The old adage “sell in May and go away” is a well-known warning to traders. The month of May is often conducive to the return of risk aversion. On the foreign exchange market, this saying seems to be holding true this year, judging by the rise of the yen against the euro. Over the last week, the EURJPY pair reached a four-year low of 114.33. The pair has fallen nearly 2.3% in the space of one month, and over 5.3% since January. It has even dropped by over 6% in one year.
Extremely unfavourable economic backdrop
This fall can be explained mainly by the extremely unfavourable economic backdrop of the coronavirus crisis. Over the course of one week, bad news has followed bad news in unprecedented fashion. The proportion of the population employed in the US fell to a low of 51.3%. Put more plainly, only half of the American population is in work... half! In France, the deterioration of the labour market is just as perceptible. According to INSEE, the country’s national statistics institute, the French economy destroyed no fewer than 453,800 jobs in the first quarter – record numbers – or as many in three months as in the first five quarters of the 2008 financial crisis. And it’s just getting started! Now that the world’s leading economies have started to ease their lockdowns, there is a high risk of a strong rise in company bankruptcies and of sluggish consumption. In the United States, nearly 50% of companies think they might fail in the next six months. In the background, leading nations expect an unprecedented surge in unemployment, including those like France that have better padded safety mats to rely on in times of crisis (the famous “automatic stabilisers”).
Flare-up of the US-China trade war
On top of all this, in recent days there has been a flare-up of the US-China trade war, another factor in the rise of the yen versus the euro. The US administration has clearly threatened to make China pay for the coronavirus crisis using the weapon of customs duties. Some American officials have even gone so far as to raise the hypothesis that the virus escaped from a laboratory in Wuhan (the epicentre of the pandemic in China), thereby giving credence to the conspiracy theories that have been spreading on social media for several weeks. The main fear is that a geopolitical crisis will be added to the economic and health crisis and inevitably delay the prospect of an upturn in economic activity. Given the looming American presidential elections, an escalation of tensions between the two global powers seems unavoidable, and this will encourage traders to seek safe havens, such as the Japanese yen. Remember that in 2018-19, the yen acted as the perfect yardstick of the changing state of trade talks between the US and China. Whenever tension mounted, the yen rose against its main counterparts, including the euro.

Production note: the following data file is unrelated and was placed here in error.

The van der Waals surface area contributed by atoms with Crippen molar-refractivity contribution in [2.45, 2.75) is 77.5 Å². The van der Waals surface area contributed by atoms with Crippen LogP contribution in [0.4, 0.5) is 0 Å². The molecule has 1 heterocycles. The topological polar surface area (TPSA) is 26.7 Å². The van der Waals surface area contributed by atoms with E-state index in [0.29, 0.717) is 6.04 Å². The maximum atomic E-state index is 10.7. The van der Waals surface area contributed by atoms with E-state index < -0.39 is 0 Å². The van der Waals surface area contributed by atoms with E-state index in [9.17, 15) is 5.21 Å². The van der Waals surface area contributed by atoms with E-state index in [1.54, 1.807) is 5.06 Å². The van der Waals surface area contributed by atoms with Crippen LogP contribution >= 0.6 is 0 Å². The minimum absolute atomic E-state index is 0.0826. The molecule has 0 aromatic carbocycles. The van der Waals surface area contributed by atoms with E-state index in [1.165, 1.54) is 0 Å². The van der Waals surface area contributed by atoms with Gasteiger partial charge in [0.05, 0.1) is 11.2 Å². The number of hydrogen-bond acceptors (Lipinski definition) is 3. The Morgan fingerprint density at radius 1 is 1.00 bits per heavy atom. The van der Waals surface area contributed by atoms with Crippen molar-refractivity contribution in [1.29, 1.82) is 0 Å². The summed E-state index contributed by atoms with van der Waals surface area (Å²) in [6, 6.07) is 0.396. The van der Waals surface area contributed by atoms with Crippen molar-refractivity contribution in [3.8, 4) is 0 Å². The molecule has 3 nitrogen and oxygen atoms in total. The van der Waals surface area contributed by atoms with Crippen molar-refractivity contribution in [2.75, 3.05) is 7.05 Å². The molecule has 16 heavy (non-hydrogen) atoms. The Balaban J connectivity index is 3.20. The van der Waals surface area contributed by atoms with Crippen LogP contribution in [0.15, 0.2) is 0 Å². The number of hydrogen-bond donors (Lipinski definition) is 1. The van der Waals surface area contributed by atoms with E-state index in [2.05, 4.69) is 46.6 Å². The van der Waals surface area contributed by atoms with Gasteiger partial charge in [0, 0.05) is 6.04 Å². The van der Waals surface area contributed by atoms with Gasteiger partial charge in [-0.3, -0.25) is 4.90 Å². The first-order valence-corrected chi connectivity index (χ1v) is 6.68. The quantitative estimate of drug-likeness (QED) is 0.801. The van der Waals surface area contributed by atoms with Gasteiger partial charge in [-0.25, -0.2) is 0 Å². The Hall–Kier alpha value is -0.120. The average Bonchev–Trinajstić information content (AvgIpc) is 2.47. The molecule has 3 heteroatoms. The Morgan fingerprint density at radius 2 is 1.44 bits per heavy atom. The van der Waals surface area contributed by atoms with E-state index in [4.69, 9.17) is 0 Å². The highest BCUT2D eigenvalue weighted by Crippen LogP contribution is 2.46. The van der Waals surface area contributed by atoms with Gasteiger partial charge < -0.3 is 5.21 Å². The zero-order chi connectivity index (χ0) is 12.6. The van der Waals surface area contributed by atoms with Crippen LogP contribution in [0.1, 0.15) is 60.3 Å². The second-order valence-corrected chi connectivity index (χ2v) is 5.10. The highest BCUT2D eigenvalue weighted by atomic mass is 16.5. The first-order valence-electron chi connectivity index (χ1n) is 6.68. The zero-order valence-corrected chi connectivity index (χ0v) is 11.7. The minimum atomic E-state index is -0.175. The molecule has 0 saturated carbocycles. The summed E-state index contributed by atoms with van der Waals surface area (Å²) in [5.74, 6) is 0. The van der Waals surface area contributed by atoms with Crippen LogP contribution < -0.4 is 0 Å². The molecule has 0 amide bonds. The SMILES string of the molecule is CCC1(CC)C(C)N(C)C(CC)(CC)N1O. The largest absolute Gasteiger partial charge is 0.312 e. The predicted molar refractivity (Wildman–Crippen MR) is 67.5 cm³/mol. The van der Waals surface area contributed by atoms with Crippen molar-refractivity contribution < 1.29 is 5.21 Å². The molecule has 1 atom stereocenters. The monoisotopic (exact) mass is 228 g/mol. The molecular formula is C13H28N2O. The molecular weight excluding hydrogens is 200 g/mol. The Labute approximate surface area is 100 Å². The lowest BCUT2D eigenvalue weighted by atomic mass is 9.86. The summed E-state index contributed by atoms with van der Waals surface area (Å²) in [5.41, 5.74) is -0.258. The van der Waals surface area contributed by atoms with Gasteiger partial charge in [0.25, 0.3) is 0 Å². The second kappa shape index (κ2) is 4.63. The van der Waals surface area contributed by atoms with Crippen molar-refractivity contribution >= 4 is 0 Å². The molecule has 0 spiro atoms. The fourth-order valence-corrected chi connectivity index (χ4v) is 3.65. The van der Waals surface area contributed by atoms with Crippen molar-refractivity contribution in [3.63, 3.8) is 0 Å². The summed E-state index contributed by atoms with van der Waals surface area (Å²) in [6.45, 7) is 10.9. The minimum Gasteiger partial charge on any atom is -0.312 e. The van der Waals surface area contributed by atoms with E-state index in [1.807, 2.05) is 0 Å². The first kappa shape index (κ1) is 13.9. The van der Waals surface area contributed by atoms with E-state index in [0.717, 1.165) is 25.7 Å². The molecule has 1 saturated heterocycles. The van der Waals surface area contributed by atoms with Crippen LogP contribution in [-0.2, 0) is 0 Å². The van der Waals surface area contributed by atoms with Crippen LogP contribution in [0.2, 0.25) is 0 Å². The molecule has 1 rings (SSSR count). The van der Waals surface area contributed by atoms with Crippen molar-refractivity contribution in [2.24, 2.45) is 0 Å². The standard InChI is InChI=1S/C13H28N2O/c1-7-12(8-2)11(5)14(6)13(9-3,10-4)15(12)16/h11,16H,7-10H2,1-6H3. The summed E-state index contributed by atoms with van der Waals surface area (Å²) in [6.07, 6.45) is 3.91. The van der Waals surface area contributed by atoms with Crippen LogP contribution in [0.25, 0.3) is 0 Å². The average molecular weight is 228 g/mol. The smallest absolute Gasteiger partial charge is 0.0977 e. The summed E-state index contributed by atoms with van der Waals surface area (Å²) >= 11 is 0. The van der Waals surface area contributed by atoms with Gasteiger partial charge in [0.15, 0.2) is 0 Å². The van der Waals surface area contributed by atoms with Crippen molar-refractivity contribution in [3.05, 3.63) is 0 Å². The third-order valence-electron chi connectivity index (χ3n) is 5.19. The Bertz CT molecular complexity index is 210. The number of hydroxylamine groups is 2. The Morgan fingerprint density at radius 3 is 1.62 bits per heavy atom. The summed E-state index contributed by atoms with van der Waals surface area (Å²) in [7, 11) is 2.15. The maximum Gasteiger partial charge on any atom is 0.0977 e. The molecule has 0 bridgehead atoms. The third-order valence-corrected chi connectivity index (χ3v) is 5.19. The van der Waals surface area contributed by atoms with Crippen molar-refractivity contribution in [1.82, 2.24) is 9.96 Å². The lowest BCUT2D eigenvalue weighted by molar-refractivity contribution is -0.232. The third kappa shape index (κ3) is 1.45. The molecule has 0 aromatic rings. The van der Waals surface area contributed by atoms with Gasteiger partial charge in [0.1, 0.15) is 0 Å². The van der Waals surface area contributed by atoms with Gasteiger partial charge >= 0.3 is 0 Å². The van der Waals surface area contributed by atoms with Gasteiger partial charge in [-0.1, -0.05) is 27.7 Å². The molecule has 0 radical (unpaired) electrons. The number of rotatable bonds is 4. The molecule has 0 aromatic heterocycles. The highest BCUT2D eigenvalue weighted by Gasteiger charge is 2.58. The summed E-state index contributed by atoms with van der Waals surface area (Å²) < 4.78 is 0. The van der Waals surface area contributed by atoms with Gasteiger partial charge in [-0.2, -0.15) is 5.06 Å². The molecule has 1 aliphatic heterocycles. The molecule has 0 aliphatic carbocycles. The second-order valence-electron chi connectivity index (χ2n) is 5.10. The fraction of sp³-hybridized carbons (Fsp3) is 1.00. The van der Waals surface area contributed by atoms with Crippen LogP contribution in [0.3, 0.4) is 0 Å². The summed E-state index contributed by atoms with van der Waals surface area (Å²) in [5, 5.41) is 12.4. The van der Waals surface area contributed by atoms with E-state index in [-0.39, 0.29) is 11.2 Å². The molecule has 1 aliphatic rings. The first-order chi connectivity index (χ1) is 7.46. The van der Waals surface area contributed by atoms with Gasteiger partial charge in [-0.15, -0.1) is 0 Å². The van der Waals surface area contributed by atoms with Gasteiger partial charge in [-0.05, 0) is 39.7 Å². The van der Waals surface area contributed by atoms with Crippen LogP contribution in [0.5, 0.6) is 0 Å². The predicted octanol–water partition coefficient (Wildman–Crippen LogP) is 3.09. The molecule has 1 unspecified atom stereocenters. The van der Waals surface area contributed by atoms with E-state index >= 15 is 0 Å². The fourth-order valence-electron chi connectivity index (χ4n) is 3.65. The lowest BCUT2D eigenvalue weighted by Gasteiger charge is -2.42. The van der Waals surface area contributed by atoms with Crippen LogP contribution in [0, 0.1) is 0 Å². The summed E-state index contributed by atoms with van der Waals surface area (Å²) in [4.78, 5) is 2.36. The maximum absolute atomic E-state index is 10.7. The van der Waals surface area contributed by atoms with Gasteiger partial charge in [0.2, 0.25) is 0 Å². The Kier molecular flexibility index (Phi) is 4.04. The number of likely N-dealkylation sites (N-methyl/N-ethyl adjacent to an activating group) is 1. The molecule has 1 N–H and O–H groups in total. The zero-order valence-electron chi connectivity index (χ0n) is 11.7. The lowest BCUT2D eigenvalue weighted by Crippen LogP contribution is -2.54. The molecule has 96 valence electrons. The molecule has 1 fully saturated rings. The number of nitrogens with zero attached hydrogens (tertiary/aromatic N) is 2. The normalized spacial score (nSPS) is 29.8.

Japanese yen undervalued by 16%
The combination of political risk and economic risk might well see the Japanese yen return to its lows of 2016 in the medium term. We restate our initial objective of 113 for the EURJPY pair. This objective is backed up by the technical analysis as EURJPY is still sitting beneath its 100-day and 200-day moving averages. Moreover, the rise of the yen looks unlikely to be held back by the Japanese authorities because the currency has not yet reached a critical level that would undermine the country’s economy. Based on the real effective exchange rate, which is used to judge whether a currency is overvalued or undervalued against another, the yen is undervalued by 16% against the European single currency. So, for the time being we can probably rule out an intervention in the exchange markets by the Bank of Japan in the mould of the Swiss National Bank’s actions to protect the Swiss Franc.
First quarter UK GDP
First quarter German GDP
March retail sales in the US